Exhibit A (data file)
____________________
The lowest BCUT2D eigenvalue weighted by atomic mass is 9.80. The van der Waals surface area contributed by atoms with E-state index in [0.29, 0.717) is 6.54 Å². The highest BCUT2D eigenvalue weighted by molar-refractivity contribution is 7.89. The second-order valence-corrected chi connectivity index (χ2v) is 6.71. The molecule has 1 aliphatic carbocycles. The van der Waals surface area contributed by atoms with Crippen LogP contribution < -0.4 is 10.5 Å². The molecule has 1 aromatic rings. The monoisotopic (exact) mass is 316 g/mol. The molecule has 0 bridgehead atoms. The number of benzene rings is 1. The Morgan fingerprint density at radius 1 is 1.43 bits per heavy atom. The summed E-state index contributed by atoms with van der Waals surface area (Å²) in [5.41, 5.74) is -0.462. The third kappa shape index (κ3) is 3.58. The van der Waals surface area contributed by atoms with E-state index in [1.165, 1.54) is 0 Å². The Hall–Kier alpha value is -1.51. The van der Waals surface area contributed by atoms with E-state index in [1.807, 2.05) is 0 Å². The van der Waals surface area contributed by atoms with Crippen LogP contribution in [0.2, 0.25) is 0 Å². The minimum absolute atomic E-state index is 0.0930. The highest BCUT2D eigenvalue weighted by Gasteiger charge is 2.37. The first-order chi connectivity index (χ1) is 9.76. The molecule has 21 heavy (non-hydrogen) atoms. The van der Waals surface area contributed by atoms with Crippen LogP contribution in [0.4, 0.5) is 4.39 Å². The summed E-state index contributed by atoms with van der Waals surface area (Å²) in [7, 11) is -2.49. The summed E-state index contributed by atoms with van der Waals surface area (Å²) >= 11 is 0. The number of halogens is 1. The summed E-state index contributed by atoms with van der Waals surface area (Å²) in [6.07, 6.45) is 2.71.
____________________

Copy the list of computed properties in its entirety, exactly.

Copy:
The lowest BCUT2D eigenvalue weighted by atomic mass is 9.80. The van der Waals surface area contributed by atoms with E-state index in [0.29, 0.717) is 6.54 Å². The highest BCUT2D eigenvalue weighted by molar-refractivity contribution is 7.89. The second-order valence-corrected chi connectivity index (χ2v) is 6.71. The molecule has 1 aliphatic carbocycles. The van der Waals surface area contributed by atoms with Crippen LogP contribution < -0.4 is 10.5 Å². The molecule has 1 aromatic rings. The monoisotopic (exact) mass is 316 g/mol. The molecule has 0 bridgehead atoms. The number of benzene rings is 1. The Morgan fingerprint density at radius 1 is 1.43 bits per heavy atom. The summed E-state index contributed by atoms with van der Waals surface area (Å²) in [5.41, 5.74) is -0.462. The third kappa shape index (κ3) is 3.58. The van der Waals surface area contributed by atoms with E-state index in [1.165, 1.54) is 0 Å². The Hall–Kier alpha value is -1.51. The van der Waals surface area contributed by atoms with E-state index in [1.807, 2.05) is 0 Å². The van der Waals surface area contributed by atoms with Crippen LogP contribution in [0.2, 0.25) is 0 Å². The minimum absolute atomic E-state index is 0.0930. The highest BCUT2D eigenvalue weighted by Gasteiger charge is 2.37. The first-order chi connectivity index (χ1) is 9.76. The molecule has 21 heavy (non-hydrogen) atoms. The van der Waals surface area contributed by atoms with Crippen LogP contribution in [0.4, 0.5) is 4.39 Å². The summed E-state index contributed by atoms with van der Waals surface area (Å²) in [7, 11) is -2.49. The summed E-state index contributed by atoms with van der Waals surface area (Å²) >= 11 is 0. The number of halogens is 1. The summed E-state index contributed by atoms with van der Waals surface area (Å²) in [6.07, 6.45) is 2.71.